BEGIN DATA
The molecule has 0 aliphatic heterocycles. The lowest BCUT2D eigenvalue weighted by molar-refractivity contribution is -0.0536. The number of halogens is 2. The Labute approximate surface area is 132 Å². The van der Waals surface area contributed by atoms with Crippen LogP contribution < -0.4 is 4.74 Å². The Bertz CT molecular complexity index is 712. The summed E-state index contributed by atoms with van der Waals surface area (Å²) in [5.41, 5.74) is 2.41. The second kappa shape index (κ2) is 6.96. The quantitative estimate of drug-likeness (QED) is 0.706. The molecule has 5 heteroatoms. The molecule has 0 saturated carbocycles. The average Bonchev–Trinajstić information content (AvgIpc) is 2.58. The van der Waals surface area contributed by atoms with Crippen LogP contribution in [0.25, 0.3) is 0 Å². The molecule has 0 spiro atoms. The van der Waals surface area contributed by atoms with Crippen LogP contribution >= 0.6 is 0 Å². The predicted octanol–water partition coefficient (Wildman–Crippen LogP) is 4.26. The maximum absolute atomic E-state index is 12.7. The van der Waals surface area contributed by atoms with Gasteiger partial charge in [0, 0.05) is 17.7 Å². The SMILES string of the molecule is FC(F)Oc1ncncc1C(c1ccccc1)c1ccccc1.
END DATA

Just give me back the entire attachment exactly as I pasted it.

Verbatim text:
The molecule has 0 aliphatic heterocycles. The lowest BCUT2D eigenvalue weighted by molar-refractivity contribution is -0.0536. The number of halogens is 2. The Labute approximate surface area is 132 Å². The van der Waals surface area contributed by atoms with Crippen LogP contribution < -0.4 is 4.74 Å². The Bertz CT molecular complexity index is 712. The summed E-state index contributed by atoms with van der Waals surface area (Å²) in [5.41, 5.74) is 2.41. The second kappa shape index (κ2) is 6.96. The quantitative estimate of drug-likeness (QED) is 0.706. The molecule has 5 heteroatoms. The molecule has 0 saturated carbocycles. The average Bonchev–Trinajstić information content (AvgIpc) is 2.58. The van der Waals surface area contributed by atoms with Crippen LogP contribution in [0.25, 0.3) is 0 Å². The molecule has 0 spiro atoms. The van der Waals surface area contributed by atoms with Crippen LogP contribution >= 0.6 is 0 Å². The predicted octanol–water partition coefficient (Wildman–Crippen LogP) is 4.26. The maximum absolute atomic E-state index is 12.7. The van der Waals surface area contributed by atoms with Gasteiger partial charge in [0, 0.05) is 17.7 Å². The SMILES string of the molecule is FC(F)Oc1ncncc1C(c1ccccc1)c1ccccc1.